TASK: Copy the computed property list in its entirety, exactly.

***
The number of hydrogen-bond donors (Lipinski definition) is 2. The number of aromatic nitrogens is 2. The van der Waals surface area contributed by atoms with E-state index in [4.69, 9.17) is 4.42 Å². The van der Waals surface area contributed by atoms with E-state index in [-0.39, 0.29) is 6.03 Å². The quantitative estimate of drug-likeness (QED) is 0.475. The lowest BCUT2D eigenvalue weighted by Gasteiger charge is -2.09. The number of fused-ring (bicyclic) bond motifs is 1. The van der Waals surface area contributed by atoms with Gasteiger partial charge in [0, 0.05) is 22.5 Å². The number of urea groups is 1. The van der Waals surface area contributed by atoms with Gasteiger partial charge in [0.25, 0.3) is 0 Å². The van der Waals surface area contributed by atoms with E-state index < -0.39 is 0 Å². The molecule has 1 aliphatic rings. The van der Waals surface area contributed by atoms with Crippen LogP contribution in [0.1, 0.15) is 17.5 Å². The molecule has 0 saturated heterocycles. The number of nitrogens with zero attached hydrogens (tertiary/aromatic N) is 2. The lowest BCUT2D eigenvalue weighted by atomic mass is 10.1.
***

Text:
The number of hydrogen-bond donors (Lipinski definition) is 2. The number of aromatic nitrogens is 2. The van der Waals surface area contributed by atoms with E-state index in [4.69, 9.17) is 4.42 Å². The van der Waals surface area contributed by atoms with E-state index in [-0.39, 0.29) is 6.03 Å². The quantitative estimate of drug-likeness (QED) is 0.475. The lowest BCUT2D eigenvalue weighted by Gasteiger charge is -2.09. The number of fused-ring (bicyclic) bond motifs is 1. The van der Waals surface area contributed by atoms with Gasteiger partial charge in [0, 0.05) is 22.5 Å². The number of urea groups is 1. The van der Waals surface area contributed by atoms with Gasteiger partial charge in [0.25, 0.3) is 0 Å². The van der Waals surface area contributed by atoms with E-state index < -0.39 is 0 Å². The molecule has 1 aliphatic rings. The van der Waals surface area contributed by atoms with Crippen LogP contribution in [0.1, 0.15) is 17.5 Å². The molecule has 0 saturated heterocycles. The number of nitrogens with zero attached hydrogens (tertiary/aromatic N) is 2. The lowest BCUT2D eigenvalue weighted by atomic mass is 10.1.